cyprus fennel


  • Made In Cyprus, Europe
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Fennel is a flowering plant related to carrots. The bases of the leaf stalks of Florence fennel, or finocchio, overlap tightly in the manner of celery, forming a sweet, crisp, and crunchy bulb above the roots that can be sliced for a fresh and tasty addition to salads and many other dishes. The seeds and leaves are also used in many cuisines around the world. The plant is indigenous to the Mediterranean region, where it has grown since ancient times, and now grows wild on many other seacoasts around the world. Fennel is cultivated in the United States, France, India, and Russia, among other places.

The ancient Greeks called the plant “marathon”; it gave its name to the great Battle of Marathon, fought on a field full of fennel. The plant is an excellent source of vitamin C. It is also a very good source of dietary fiber, potassium, molybdenum, manganese, copper, phosphorus and folate. 

Longfellow’s 1842 poem “The Goblet of Life” repeatedly refers to the plant and mentions its purported ability to strengthen eyesight:

Above the lower plants it towers,

The Fennel with its yellow flowers;

And in an earlier age than ours

Was gifted with the wondrous powers

Lost vision to restore.

The four different parts of fennel—the seeds, base, stalks, and leaves—can all be used in cooking. Dried fennel seed is an aromatic, anise-flavored spice; fresh seeds are brown or green, and are best for cooking. The bulb has a slight licorice flavor and can be sautéed, stewed, braised, grilled, or eaten raw. The best way to slice a fennel bulb is to do so vertically through the bulb. If your recipe calls for chunked, diced, or julienned fennel, remove the harder core from the center before slicing.

Use the plant stalks in soups, stocks, and stews. Use young tender leaves, delicately flavored and similar in shape to those of dill, as an herb seasoning, for garnishes, as a base or flavoring for salads, to flavor sauces served with puddings, and also in soups and fish sauce.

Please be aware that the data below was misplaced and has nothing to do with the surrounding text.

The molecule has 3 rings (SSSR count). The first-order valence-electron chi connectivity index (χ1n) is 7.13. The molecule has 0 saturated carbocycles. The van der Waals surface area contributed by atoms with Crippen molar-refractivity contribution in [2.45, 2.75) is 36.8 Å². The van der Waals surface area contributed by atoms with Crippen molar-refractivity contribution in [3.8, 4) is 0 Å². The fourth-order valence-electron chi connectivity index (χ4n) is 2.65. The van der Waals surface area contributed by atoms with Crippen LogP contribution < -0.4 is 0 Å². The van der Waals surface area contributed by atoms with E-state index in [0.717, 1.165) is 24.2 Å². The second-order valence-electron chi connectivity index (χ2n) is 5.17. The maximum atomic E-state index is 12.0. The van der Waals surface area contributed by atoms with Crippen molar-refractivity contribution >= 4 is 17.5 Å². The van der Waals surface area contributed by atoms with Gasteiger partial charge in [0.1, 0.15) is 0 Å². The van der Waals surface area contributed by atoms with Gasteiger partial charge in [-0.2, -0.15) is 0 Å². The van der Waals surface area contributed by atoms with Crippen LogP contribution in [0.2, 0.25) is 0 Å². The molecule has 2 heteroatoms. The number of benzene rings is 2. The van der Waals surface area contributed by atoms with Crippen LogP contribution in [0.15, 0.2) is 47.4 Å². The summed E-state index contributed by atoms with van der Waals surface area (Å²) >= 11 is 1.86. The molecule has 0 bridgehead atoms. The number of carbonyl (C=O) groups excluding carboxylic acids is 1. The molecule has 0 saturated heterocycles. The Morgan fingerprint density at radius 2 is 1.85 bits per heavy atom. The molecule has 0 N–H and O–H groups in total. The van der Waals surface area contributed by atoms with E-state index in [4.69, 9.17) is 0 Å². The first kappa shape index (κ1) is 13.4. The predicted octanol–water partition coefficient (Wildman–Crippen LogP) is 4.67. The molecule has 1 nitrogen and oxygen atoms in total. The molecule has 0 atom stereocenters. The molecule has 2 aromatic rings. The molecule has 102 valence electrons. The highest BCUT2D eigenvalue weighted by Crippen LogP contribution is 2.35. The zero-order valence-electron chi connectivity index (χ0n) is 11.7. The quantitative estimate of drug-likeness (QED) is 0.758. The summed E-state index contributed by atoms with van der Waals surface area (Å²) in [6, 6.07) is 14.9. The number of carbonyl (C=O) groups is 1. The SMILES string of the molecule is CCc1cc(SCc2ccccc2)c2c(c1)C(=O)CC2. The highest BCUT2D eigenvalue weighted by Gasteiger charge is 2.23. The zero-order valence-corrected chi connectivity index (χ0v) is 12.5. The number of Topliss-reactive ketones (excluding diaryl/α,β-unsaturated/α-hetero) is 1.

Fennel is most associated with Italian cooking, where it is a key ingredient in fresh sausage and also appears in risotto. But many cultures in India and neighboring countries, Afghanistan, Iran, and the Middle East use the plant’s seed as one of their most important spices. It is an essential ingredient of Chinese five-spice powders.

Many egg, fish, and other dishes employ fresh or dried fennel leaves. In Syria and Lebanon, the young leaves are central to a special kind of egg omelet (along with onions and flour) called ijjeh. The plant is a key ingredient in some Italian and German salads, often tossed with chicory and avocado, or it can be braised and served as a warm side dish. Israelis make salad of chopped fennel bulbs flavored with salt, black pepper, lemon juice, parsley, olive oil, and sometimes sumac.

Store fresh the plant in the refrigerator crisper, where it should keep fresh for about four days (it starts losing flavor as it ages). Store dried seeds in an airtight container in a cool dry place, where they will keep for about six months. Storing fresh seeds in the refrigerator will help to keep them fresher longer.

Company Info

Contact Person: Nikos Andrea
Mailing Address: Koniele Trading LTD,
Evagorou 6, Dromolaxia, Cyprus 7020
Call/Text: 00 357 97 884776
Company Reg. No: HE343968